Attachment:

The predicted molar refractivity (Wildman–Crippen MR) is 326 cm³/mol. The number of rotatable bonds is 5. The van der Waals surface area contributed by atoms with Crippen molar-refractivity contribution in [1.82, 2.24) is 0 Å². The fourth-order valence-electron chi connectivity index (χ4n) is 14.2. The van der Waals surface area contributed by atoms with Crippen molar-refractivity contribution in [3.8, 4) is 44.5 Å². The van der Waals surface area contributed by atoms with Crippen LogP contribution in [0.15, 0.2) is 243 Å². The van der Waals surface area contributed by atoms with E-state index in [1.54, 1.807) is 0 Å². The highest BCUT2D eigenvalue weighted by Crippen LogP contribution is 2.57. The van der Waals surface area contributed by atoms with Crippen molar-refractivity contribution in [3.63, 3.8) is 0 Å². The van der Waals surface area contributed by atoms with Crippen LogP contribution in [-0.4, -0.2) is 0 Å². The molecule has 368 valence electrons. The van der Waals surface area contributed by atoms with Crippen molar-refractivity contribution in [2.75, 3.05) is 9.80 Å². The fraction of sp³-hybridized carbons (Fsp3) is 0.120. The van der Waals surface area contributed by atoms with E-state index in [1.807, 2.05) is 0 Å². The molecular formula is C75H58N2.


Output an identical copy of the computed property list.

The predicted molar refractivity (Wildman–Crippen MR) is 326 cm³/mol. The number of rotatable bonds is 5. The van der Waals surface area contributed by atoms with Crippen molar-refractivity contribution in [1.82, 2.24) is 0 Å². The fourth-order valence-electron chi connectivity index (χ4n) is 14.2. The van der Waals surface area contributed by atoms with Crippen molar-refractivity contribution in [3.8, 4) is 44.5 Å². The van der Waals surface area contributed by atoms with Crippen LogP contribution in [0.15, 0.2) is 243 Å². The van der Waals surface area contributed by atoms with E-state index in [1.54, 1.807) is 0 Å². The highest BCUT2D eigenvalue weighted by Crippen LogP contribution is 2.57. The van der Waals surface area contributed by atoms with Crippen molar-refractivity contribution in [3.63, 3.8) is 0 Å². The van der Waals surface area contributed by atoms with Crippen LogP contribution in [-0.4, -0.2) is 0 Å². The molecule has 368 valence electrons. The van der Waals surface area contributed by atoms with Crippen molar-refractivity contribution in [2.75, 3.05) is 9.80 Å². The fraction of sp³-hybridized carbons (Fsp3) is 0.120. The van der Waals surface area contributed by atoms with E-state index in [1.807, 2.05) is 0 Å². The molecular formula is C75H58N2.